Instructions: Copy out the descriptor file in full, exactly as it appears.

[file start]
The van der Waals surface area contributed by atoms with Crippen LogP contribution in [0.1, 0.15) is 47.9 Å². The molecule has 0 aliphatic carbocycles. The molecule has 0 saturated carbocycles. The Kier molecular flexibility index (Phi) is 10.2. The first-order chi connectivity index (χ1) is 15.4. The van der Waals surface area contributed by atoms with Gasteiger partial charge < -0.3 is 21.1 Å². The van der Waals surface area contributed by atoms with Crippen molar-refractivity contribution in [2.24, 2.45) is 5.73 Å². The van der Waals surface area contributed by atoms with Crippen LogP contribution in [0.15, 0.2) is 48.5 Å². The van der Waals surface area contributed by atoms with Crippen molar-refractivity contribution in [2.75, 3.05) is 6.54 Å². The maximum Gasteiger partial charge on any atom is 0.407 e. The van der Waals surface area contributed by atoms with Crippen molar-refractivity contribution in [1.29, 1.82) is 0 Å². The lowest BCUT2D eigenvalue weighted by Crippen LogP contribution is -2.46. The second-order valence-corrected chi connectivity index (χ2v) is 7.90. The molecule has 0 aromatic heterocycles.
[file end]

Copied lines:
The van der Waals surface area contributed by atoms with Crippen LogP contribution in [0.1, 0.15) is 47.9 Å². The molecule has 0 aliphatic carbocycles. The molecule has 0 saturated carbocycles. The Kier molecular flexibility index (Phi) is 10.2. The first-order chi connectivity index (χ1) is 15.4. The van der Waals surface area contributed by atoms with Gasteiger partial charge < -0.3 is 21.1 Å². The van der Waals surface area contributed by atoms with Crippen molar-refractivity contribution in [2.24, 2.45) is 5.73 Å². The van der Waals surface area contributed by atoms with Crippen LogP contribution in [0.15, 0.2) is 48.5 Å². The van der Waals surface area contributed by atoms with Crippen molar-refractivity contribution in [2.75, 3.05) is 6.54 Å². The maximum Gasteiger partial charge on any atom is 0.407 e. The van der Waals surface area contributed by atoms with Crippen molar-refractivity contribution in [1.29, 1.82) is 0 Å². The lowest BCUT2D eigenvalue weighted by Crippen LogP contribution is -2.46. The second-order valence-corrected chi connectivity index (χ2v) is 7.90. The molecule has 0 aromatic heterocycles.